In a preferred embodiment, a mobile gaming device includes features adapted to detect that an authorized or proper player is currently holding mobile device. As noted above, this might be accomplished by using capacitive touch sensing devices embedded into the edges of mobile device. Such devices could be similar to touch-style light switches and would be used by the software operating on mobile device to detect that the player is still in possession of mobile device. Should the player set mobile device down or otherwise lose physical connection to the device, the operating software will sense this, notify the system via a wireless RF or NFM connection that the user is no longer in possession of the unit, and revert to an idle mode or disable. Should the player pick up mobile device again, the device might require a complete re-authentication of the user, such as via one or more biometric sensing methods. Also, at periodic events determined by the operating software, mobile device may ask the player to re-authenticate herself in order to continue with a particular gaming session.

Another method that might be used to determine that only a properly authorized player is playing mobile device is to use some form of secondary identification and an associated detection device. Such secondary player identification can involve, for example, an RFID player tracking card or other suitable RFID item and an RFID reading device and system. Details for such personally identifying RFID related gaming devices and features thereof are provided in commonly owned and U.S. patent application Ser. No. 10/897,822, by Benbrahim, filed Jul. 22, 2004, and entitled “Remote Gaming Eligibility System And Method Using RFID Tags,” which is incorporated herein by reference in its entirety and for all purposes. In practice, rather than require the player to continually provide his or her fingerprint or other biometric identification on a regular basis, mobile device or other system device could periodically “ping” the secondary player identification item, such as an RFID card, token, bracelet or the like, and expect a correct response. In effect, this pinging of the secondary identification device can then become the effective heartbeat of the virtual leash or leashes. If no response or an incorrect response is received (i.e., no heartbeat or improper heartbeat), then mobile device could be adapted to suspend game play immediately and require an actual biometric authentication for the authorized player.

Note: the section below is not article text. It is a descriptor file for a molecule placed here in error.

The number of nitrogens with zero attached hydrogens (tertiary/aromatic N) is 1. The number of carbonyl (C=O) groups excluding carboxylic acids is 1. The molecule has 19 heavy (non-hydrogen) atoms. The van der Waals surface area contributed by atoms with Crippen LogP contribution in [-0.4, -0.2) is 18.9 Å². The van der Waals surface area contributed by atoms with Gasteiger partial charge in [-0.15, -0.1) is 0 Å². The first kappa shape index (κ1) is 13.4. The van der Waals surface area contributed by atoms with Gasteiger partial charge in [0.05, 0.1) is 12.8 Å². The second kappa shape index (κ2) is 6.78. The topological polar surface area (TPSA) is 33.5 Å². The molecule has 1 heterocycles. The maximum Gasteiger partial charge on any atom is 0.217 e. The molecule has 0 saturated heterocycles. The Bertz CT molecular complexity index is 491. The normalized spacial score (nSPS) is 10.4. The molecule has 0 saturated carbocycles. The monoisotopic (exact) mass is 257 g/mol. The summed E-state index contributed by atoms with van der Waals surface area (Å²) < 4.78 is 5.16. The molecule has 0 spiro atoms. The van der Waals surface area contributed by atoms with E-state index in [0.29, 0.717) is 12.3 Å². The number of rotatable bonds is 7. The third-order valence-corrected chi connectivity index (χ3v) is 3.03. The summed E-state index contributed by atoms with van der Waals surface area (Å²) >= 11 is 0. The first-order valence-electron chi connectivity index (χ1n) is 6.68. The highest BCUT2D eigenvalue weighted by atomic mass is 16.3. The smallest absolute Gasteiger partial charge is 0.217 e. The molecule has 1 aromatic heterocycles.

In some embodiments, the determination of a proper or authorized user or player may depend on a previously established list of one or more users or players who are authorized to play according to a variety of potential factors, such as for a given game, a given mobile gaming device, or at a given area or zone. Such pre-approved users or players may be limited to the user who owns or checks out mobile device, or the user who buys the game seeds, for example. In other embodiments, a group of players may be listed as those who are authorized to play a given game, on a given mobile gaming device, or at a set location. For example, while a husband might be the person who checks out a mobile gaming device and/or purchases games seeds for the play of games on mobile device, both the husband and wife might be listed as authorized or proper players for those games on that mobile gaming device. As such, a first user might buy the game seeds or otherwise determine what games or how many games are to be played on a mobile gaming device, while a second user might be the one to actually play or request play of the games. As noted, in some instances, it may be preferable to restrict the second user to be the same person as the first user, while in others, a group of users may be eligible to be such a second user. In still further embodiments, it may be possible for the second user to be separate from the first user, such as where a person might want to buy games for another person or group of people not including the buyer, and a restriction is created that the recipient or recipients be the only proper or authorized players.